How the federal tax overhaul could reshape state budgets

How the federal tax overhaul could reshape state budgets
President Donald Trump speaks at the White House about the passage of the tax bill.

Congress may have finished its tax overhaul last year, but for state governments, the scramble has just begun.

No two states will be effected in the same way, and legislative budget offices across the country now face the daunting task of figuring out what the new law means for their budgets and their citizens’ tax burdens.

The change may reshape the landscape of taxation as states look for new sources of revenue to make up for expected federal spending cuts, and to do so under a new system that could make raising local taxes more difficult.

“States are figuring out right now what the tax side is going to look like, but they’re not certain what spending from the federal government they’re going to end up getting,” said Kim Rueben, director of the State and Local Finance Initiative at the Urban-Brookings Tax Policy Center. “So it’s going to be another year where a lot of the uncertainty with the economy has to do with the uncertainty in Washington.”

Although state and federal tax laws are separate, state tax systems often adopt parts of the federal system through a process called “conformity.” That means they adjust automatically to changes in certain provisions of the tax code, to reduce administrative complexity.

Even though the new federal law will lower taxes for most filers by doubling the standard deduction, among other provisions, it also broadens how much of a filer’s income is subject to tax because it gets rid of so many itemized deductions. So to the extent a state uses federal taxable income or federal adjusted gross income (AGI) as its base, more of its residents’ income will be subject to state tax.

“For most states, they’re going to see some sort of increase in revenue, and they will be deciding how to use that revenue,” said Nicole Kaeding, an economist with the Center for State Tax Policy at the Tax Foundation. “Do they increase their spending, or do they lower their taxes?”

Historically, Kaeding said, states have reacted to federal tax changes like these by cutting taxes, and she expects this time to be no different. Indeed, several states have already moved to “decouple” from the federal tax code.

In the days after the federal tax law passed, Republican Maryland Governor Larry Hogan announced his intention to offer legislation that would prevent the state from collecting about $100 million in extra taxes as a result.

However, people who favor stronger government services aren’t so eager to give the money back to taxpayers. States spend about a third of their budgets on education, a third on healthcare and help for the needy, and a third on everything else, from law enforcement to infrastructure. Those budgets took a big hit during the recession and have remained under pressure due to aging demographics and a shift to e-commerce, which has depressed sales tax collections.

Benjamin Orr, executive director of the Maryland Center on Economic Policy, a liberal public policy nonprofit, worries about Congressional Republicans’ plans to follow tax reform with cuts to federal programs — particularly Medicaid — which make up about third of state revenues. Maryland is particularly affected by federal spending reductions because so many federal workers live there, and reductions in headcount at federal agencies headquartered in the state — like the Social Security Administration, Food and Drug Administration, and National Institutes of Health — could be a big hit to employment.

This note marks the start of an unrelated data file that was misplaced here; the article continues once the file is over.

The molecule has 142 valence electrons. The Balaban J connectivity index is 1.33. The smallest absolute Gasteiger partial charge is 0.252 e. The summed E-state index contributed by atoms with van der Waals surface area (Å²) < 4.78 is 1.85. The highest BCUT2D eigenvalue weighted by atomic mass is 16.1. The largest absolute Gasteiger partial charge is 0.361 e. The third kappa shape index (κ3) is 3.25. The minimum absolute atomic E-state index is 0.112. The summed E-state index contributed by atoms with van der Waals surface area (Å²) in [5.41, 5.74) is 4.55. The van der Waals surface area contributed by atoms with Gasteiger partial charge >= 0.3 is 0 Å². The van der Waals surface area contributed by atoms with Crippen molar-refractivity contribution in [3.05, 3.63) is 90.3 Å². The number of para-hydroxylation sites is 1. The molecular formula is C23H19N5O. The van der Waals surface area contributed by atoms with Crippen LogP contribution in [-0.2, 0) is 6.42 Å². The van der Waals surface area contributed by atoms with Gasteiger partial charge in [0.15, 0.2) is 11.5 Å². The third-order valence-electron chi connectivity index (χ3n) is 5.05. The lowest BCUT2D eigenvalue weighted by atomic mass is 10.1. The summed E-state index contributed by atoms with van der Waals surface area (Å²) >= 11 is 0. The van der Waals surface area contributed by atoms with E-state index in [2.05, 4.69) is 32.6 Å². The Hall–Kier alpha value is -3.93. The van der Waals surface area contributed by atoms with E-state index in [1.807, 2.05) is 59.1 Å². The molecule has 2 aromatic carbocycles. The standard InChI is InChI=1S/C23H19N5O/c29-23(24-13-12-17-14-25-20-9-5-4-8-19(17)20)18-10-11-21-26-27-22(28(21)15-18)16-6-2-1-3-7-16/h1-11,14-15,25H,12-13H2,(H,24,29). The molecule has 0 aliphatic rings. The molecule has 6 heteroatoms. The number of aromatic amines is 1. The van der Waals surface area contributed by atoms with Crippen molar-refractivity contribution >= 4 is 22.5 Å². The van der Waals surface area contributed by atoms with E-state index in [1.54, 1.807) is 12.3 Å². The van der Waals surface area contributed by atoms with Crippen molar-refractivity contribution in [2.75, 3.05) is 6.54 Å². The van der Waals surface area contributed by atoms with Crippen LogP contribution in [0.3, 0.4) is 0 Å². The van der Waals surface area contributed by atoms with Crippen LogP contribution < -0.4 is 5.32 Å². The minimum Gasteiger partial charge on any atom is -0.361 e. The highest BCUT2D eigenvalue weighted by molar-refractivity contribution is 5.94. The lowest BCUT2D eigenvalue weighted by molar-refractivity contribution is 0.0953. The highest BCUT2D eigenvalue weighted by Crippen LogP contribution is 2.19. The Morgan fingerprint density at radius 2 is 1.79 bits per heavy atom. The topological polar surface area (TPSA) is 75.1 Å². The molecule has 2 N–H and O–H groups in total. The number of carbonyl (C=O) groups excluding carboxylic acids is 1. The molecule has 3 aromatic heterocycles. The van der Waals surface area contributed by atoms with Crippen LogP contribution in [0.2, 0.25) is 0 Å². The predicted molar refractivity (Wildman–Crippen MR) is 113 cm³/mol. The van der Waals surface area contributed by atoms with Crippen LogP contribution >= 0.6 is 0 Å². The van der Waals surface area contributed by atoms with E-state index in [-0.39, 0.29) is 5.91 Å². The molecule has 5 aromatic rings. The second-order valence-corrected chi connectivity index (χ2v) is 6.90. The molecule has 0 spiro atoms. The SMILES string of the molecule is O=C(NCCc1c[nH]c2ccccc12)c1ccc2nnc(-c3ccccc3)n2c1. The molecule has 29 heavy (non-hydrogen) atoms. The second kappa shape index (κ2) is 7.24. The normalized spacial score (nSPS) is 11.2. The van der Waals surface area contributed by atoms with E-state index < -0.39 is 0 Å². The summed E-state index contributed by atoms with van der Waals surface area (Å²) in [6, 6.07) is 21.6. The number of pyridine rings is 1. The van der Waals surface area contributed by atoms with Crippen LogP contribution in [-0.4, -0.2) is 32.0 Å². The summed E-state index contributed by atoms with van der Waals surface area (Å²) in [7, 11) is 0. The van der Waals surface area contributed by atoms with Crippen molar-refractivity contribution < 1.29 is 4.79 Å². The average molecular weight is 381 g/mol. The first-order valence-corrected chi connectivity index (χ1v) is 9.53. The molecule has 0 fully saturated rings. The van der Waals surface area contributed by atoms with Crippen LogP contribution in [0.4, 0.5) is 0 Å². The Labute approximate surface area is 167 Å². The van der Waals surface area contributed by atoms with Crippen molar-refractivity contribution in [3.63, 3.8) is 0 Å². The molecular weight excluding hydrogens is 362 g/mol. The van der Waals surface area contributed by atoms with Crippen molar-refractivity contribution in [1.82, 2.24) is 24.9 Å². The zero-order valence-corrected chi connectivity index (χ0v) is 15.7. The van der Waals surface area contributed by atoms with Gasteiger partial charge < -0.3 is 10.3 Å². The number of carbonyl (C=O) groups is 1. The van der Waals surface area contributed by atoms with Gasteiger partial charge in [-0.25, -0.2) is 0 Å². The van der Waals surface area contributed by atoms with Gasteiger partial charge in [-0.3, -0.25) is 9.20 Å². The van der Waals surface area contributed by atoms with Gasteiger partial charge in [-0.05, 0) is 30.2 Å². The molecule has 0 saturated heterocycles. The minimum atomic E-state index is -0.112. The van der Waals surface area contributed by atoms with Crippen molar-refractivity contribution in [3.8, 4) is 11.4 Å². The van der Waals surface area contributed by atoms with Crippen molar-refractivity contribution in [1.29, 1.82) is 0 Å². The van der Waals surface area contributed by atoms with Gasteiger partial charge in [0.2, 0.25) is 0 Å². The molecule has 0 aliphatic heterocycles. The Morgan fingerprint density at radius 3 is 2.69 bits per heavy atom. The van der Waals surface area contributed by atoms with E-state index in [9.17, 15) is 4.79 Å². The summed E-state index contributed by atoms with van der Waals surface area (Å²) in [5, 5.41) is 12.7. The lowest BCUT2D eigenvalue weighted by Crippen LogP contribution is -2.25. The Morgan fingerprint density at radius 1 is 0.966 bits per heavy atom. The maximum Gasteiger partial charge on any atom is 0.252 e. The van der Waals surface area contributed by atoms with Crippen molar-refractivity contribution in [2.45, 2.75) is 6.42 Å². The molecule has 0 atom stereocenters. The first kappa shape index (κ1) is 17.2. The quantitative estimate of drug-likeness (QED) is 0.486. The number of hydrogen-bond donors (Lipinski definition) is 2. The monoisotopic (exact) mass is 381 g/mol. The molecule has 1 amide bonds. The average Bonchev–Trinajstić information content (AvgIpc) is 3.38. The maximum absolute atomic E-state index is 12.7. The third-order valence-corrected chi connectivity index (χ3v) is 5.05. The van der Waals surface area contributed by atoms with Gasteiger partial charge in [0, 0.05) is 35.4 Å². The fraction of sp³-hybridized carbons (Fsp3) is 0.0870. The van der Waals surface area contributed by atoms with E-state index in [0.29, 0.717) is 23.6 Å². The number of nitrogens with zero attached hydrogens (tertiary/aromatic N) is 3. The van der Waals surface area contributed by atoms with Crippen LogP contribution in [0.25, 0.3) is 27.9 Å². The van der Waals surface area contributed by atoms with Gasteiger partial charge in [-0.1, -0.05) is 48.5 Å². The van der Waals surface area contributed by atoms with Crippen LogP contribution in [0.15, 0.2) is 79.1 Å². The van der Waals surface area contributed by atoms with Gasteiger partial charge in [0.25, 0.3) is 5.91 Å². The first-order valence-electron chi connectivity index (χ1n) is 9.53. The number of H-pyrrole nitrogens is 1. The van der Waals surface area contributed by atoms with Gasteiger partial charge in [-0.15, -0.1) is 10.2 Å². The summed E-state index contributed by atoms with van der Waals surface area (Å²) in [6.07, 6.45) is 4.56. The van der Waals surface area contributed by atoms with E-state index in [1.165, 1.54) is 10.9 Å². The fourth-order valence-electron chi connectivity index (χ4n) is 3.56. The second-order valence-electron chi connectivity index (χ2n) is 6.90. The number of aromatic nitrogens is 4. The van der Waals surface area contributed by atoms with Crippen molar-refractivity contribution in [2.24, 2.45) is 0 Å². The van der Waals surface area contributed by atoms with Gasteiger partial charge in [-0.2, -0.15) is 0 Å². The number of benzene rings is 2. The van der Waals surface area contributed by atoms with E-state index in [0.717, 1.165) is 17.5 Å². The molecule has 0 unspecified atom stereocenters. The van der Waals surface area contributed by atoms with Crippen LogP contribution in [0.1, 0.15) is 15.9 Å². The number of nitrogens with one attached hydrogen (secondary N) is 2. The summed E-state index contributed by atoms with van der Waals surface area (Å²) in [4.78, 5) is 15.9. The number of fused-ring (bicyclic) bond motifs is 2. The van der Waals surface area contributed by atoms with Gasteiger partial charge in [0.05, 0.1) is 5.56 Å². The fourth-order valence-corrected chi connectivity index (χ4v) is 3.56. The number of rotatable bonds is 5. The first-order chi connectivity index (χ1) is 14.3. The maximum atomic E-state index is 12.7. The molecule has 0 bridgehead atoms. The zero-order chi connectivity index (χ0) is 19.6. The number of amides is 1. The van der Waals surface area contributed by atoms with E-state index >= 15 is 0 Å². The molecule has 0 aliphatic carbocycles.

“This one-two punch is why we believe that Governor Hogan’s proposal to cut state revenues is shortsighted,” Orr said, “when what Maryland is actually going to have to do is pick up the slack.”

Similar conversations are playing out in other states. In addition, high-tax states like California, New Jersey and New York are trying to figure out how to mitigate the impact of one of the most controversial changes in the federal tax overhaul, which puts a $10,000 cap on the state and local taxes that filers may deduct on their federal returns. That change alone could make it harder for such states to get voter support for higher taxes in the future.

“My fear is that the tax plan is going to be used as an excuse to not do the things that New Jersey needs to do,” said Jon Whiten, vice president of New Jersey Policy Perspective, a left-leaning non-profit. “If you look down the road, assuming the anti-tax argument wins the day, and we’re constrained in our ability to raise more, the state and local governments will be squeezed at both ends.”

There may be some options for raising new revenue, like raising gas taxes. Corporate taxes are also still fully deductible from state taxes, and since companies will still be paying far less overall, they may not object too strenuously to heftier state taxes.

Meg Wiehe, deputy director of the left-leaning Institute on Taxation and Economic Policy, said she’s noticed a trend over the past year toward more aggressive taxation of companies and high-income people, ever since Kansas backtracked on a high-profile experiment with eliminating taxes on pass-through companies that led to a plunge in revenue.

Despite the challenges posed by the cap on the state and local tax deduction, she still favors boosting individual income taxes as the most stable and predictable way to raise revenue without changing how the economy functions.

“This is an opportunity for lawmakers and advocates to put out a really strong argument for why raising revenue through a personal income tax makes the most sense,” Wiehe said. “The top 1 percent of their states can certainly afford that, now that they’ve gotten a break through the federal tax changes.”